280,000 bil­lion litres of wa­ter are spent on gar­ment man­u­fac­tur­ing ev­ery year. Cot­ton ac­counts for over 33 per cent of all fi­bres used. As a re­sult, it is widely cul­ti­vated as a cash crop for trade and in it­self con­sumes 2,700 litres of wa­ter to grow. To put it in con­text, 2,700 litres of wa­ter is an av­er­age per­son’s con­sump­tion of wa­ter for two and a half years. This is the nor­mal process, at a time when ma­jor parts of the world, such as ar­eas in Cen­tral Asia, are fac­ing a se­vere wa­ter cri­sis. It should also be noted that the rea­son for this wa­ter cri­sis is di­rectly linked to wa­ter con­sump­tion, due to cot­ton cul­ti­va­tion. The Aral Sea in Cen­tral Asia has neared de­ple­tion

mainly due to ex­ces­sive and ag­gres­sive cot­ton farm­ing in the re­gion. Futher­more, this cul­ti­va­tion is also re­spon­si­ble for over 24 per cent of pes­ti­cide us­age, while oc­cu­py­ing three per cent of the world’s arable land. Dur­ing the in­dus­trial pro­duc­tion phase, lots of ef­flu­ent wa­ter is voided into the ex­ist­ing wa­ter bod­ies, fur­ther pol­lut­ing it. Nearly 20 per cent of in­dus­trial wa­ter pol­lu­tion has been traced to gar­ment man­u­fac­tur­ing, which uses over five tril­lion litres of wa­ter each year for dye­ing fab­ric.

Even in case of polyester goods, which aren’t linked to cul­ti­va­tion, there is rea­son to be con­cerned. Although they don’t have as much im­pact on soil and wa­ter, they pro­duce more green­house gasses per kilo­gram than cot­ton. For ex­am­ple, a polyester shirt has twice the amount of car­bon foot­print than a cot­ton shirt and as a part of the tex­tiles in­dus­try, it has con­trib­uted over 700 bil­lion kilo­grams of green­house gasses in 2015 – which is the same as 185 coal based power plants’ out­put for the whole year. All of th­ese cu­mu­la­tive ef­fects are in­ex­orably linked to cli­mate change and can’t be ig­nored.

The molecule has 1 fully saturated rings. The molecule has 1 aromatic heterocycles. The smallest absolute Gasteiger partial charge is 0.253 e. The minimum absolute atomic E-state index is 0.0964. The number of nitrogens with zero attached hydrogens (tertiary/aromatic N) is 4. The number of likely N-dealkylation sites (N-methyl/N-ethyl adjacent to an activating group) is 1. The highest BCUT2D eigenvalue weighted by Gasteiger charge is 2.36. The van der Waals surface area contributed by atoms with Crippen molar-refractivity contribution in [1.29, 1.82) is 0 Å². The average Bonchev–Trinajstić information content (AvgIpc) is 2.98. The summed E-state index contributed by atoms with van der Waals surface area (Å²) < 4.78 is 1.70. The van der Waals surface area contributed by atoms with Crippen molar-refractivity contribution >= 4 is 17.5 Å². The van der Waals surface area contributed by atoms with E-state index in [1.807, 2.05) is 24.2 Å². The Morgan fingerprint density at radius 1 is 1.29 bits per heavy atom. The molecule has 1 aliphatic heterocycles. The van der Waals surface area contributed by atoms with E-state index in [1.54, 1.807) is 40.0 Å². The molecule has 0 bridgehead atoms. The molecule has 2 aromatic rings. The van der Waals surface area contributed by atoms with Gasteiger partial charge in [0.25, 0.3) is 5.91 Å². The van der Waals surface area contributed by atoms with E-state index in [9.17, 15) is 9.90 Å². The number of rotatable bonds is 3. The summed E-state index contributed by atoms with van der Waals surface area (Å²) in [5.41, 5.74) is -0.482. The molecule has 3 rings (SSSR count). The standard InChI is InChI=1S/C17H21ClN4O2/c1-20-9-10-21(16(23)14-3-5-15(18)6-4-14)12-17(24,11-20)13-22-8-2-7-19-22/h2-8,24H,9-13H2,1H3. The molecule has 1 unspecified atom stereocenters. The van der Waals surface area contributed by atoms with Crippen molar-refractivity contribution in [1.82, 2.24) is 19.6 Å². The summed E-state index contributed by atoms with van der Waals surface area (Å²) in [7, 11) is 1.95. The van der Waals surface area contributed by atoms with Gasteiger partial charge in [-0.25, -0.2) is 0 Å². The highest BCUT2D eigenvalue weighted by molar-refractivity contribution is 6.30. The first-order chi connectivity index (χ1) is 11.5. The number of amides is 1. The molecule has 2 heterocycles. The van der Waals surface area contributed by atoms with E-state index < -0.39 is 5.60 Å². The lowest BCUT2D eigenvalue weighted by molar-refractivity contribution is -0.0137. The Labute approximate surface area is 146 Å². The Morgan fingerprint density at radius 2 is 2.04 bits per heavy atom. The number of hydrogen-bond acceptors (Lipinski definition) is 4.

GO­ING GREEN

Gar­ment pro­duc­tion isn’t ex­pected to re­duce any­time in the fu­ture. With new con­sumers in Asia in­creas­ing ev­ery year, the de­mand is only go­ing to rise. The num­ber of mid­dle-class con­sumers is pro­jected to in­crease from three bil­lion to over 5.4 bil­lion by 2030. This will lead to a 300 per cent rise in the con­sump­tion of nat­u­ral re­sources by 2050. At this rate of growth, the re­sources nec­es­sary to main­tain large scale, cheap pro­duc­tion of gar­ments will be se­verely set back. The world does not have in­fi­nite re­sources and will in­evitably col­lapse or cause wide­spread de­struc­tion.

While there are many re­forms and changes that will be needed to truly re­ori­ent the gar­ment sec­tor from its cur­rent tra­jec­tory, ev­ery small change is im­por­tant. For ex­am­ple, cor­po­ra­tions can use the Sus­tain­able Ap­parel Coali­tion’s Higg In­dex to eval­u­ate and mea­sure the im­pact their prod­ucts have on the en­vi­ron­ment. By look­ing at ma­jor play­ers, who have al­ready be­gun to move to­wards sus­tain­abil­ity, a lot more can be learnt quickly. Com­pa­nies like H&M and Zara have joined forces with 33 other com­pa­nies to work on cloth­ing re­cy­cling. Other brands are in­vest­ing re­search into how to change the de­pen­den­cies on crit­i­cal nat­u­ral re­sources like wa­ter, while some com­pa­nies like Mud Jeans and Rent the Run­way, are ex­per­i­ment­ing with a cloth­ing rental model of busi­ness. The greater goal, while dif­fi­cult and hard to achieve, needs to be­gin at ev­ery de­ci­sion point in the busi­ness. Oth­er­wise, the very vi­a­bil­ity of the ap­parel sec­tor will be at risk.